4949/1188, Rabbeinu Avraham, zt”l, the Raavad, mechaber of the Eshkol
5612/1851, Harav Shalom of Kaminka, zt”l
5648/1887, Harav Meshulam Yissachar Horowitz, zt”l, of Stanislav, mechaber of Bar Levai
5681/1920, Harav Shlomo Zalmina Zuckerman of Rashkov, zt”l
5743/1982, Harav Moshe Nosson Nuta Lemberger of Makava, zt”l
5744/1983, Harav Mordechai Sharabi, zt”l
Harav Mordechai Zuckerman, zt”l
Harav Mordechai Leib Zuckerman was born in Smorgon, Lithuania, in 5670/1910, and grew up in a home of Torah and chessed. In his youth he learned in the yeshivah in Lida, under the tutelage of Harav Yaakov Neiman, zt”l.
Subsequently, Harav Mordechai learned in the yeshivah of the Chofetz Chaim in Radin for eight years. During this time he became very close to the Chofetz Chaim and was among the select talmidim who would accompany the Chofetz Chaim on his daily walks.
Harav Mordechai continued his learning in the yeshivah in Kelm, and it was there that he acquired his distinctive seder hayom, always adhering to a strict schedule for davening, learning Gemara and mussar, until his last day.
After the outbreak of World War II, Harav Mordechai came to the ghetto in Kovno, where he took an active role in the chinuch of the children, teaching them Torah and instilling in them yiras Shamayim. This naturally made him a target of the Nazis, who especially sought him out for death. On one occasion he was found, but one of the daughters of the Dvar Avraham of Kovno begged the soldier to leave him alone since he was in the middle of davening. Miraculously, the Nazi agreed to spare Reb Mordechai’s life, but warned that he would kill him on the next occasion.
After surviving the war, Reb Mordechai traveled to France where he married his Rebbetzin, a”h, and from there they sailed to Eretz Yisrael. Upon his arrival, Reb Mordechai visited the Chazon Ish, who recommended that he settle in Yerushalayim. The Chazon Ish tried to place Harav Mordechai in the Brisker Rav’s kollel for exceptional avreichim, but there was no room there at the time. Eventually he attended the kollel on Shabbos.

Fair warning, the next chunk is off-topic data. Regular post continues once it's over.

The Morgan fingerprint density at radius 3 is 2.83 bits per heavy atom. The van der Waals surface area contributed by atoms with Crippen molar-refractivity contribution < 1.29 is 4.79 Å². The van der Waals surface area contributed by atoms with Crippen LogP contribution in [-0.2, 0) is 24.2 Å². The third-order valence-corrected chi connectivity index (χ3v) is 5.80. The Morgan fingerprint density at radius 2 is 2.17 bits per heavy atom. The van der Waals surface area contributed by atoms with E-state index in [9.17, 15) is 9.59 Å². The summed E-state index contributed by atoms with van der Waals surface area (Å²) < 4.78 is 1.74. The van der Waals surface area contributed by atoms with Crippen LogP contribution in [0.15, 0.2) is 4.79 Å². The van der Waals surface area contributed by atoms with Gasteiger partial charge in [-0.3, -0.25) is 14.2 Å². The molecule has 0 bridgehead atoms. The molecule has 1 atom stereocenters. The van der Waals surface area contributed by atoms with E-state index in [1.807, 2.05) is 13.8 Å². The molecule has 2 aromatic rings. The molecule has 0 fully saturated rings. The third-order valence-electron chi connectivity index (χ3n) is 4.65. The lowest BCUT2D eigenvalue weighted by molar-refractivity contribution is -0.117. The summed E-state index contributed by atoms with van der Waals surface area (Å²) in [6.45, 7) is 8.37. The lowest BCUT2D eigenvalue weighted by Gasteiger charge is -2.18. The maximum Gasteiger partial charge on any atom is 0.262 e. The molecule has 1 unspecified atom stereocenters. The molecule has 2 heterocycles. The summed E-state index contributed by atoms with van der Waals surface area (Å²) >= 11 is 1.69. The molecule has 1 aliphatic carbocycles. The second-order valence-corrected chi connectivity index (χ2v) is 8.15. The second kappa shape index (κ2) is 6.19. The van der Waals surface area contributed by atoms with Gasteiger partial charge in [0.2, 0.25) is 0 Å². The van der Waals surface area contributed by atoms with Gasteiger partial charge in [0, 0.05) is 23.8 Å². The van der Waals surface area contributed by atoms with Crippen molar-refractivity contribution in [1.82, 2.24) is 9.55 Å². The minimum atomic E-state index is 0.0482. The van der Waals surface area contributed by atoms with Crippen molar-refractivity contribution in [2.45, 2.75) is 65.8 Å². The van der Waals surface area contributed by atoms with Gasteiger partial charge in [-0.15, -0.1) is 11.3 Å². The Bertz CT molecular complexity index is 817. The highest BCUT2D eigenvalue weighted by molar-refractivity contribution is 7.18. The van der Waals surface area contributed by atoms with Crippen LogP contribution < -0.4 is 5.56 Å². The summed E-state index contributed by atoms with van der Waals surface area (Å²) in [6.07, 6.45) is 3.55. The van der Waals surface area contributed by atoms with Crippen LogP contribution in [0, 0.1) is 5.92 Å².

Harav Yechezkel Sarna, zt”l, Rosh Yeshivas Chevron, offered Harav Mordechai the position of Menahel Ruchani in Yeshivas Chevron. However, Rebbetzin Zuckerman was unwilling for her husband to stop learning full-time, and so for a long period he learned in the Achva shul in Zichron Moshe, where he made great strides in Torah and mussar. Afterward he was appointed Rosh Kollel Chevron in the Prushim beis medrash in Givat Shaul, where for the next 56 years he continued learning and taught Torah to thousands.
As an example of diligence and ameilus baTorah, Harav Mordechai attracted a group of lomdim and baalei mussar who sought to learn from his ways. For many years he had a steady mussar seder with Harav Shlomo Wolbe, zt”l.
As he was known for his exceptional yiras Shamayim, many came to him seeking his counsel and blessing. Harav Mordechai would receive all his visitors pleasantly, blessing them with all his heart. He had an accommodating, tolerant nature and was known never to hold a grudge.
From his youth, Harav Mordechai davened with much vigor and was careful always to daven k’vasikin. He lived a modest life, shunning luxuries, and was interested only in increasing his Torah knowledge and yiras Shamayim.
In his last months he became ill, but despite his extreme weakness, never stopped anticipating Hashem’s yeshuah. During his final days he hinted at his desire to pass away on the day of Shabbos and thus, on Shabbos Parashas Vayeira, 20 Cheshvan 5764/2003, his pure neshamah returned to its Maker.
He was buried on Har Hamenuchos in Yerushalayim.
Zecher tzaddik livrachah.
In 1537, Jane Seymour, the third wife of England’s King Henry VIII, died 12 days after her son Prince Edward, later King Edward VI, was born.
In 1648, the Peace of Westphalia ended the Thirty Years’ War and effectively destroyed the last vestiges of the Roman Empire.
In 1861, the first transcontinental telegraph message was sent by Chief Justice Stephen J. Field of California from San Francisco to President Abraham Lincoln in Washington, D.C., over a line built by the Western Union Telegraph Co.
In 1901, Annie Edson Taylor became the first person to go over Niagara Falls in a barrel and survive.
In 1940, the 40-hour work week went into effect under the Fair Labor Standards Act of 1938.
In 1945, the United Nations officially came into existence as its charter took effect.
In 1952, Republican presidential candidate Dwight D. Eisenhower declared in Detroit, “I shall go to Korea” as he promised to end the conflict. (He made the visit more than a month later.)
In 1962, a naval quarantine of Cuba ordered by President John F. Kennedy went into effect during the missile crisis; the blockade was aimed at preventing the delivery of offensive weapons to the island.
In 1987, 30 years after it was expelled, the Teamsters union was welcomed back into the AFL-CIO. (However, the Teamsters ended their affiliation with the AFL-CIO in 2005.)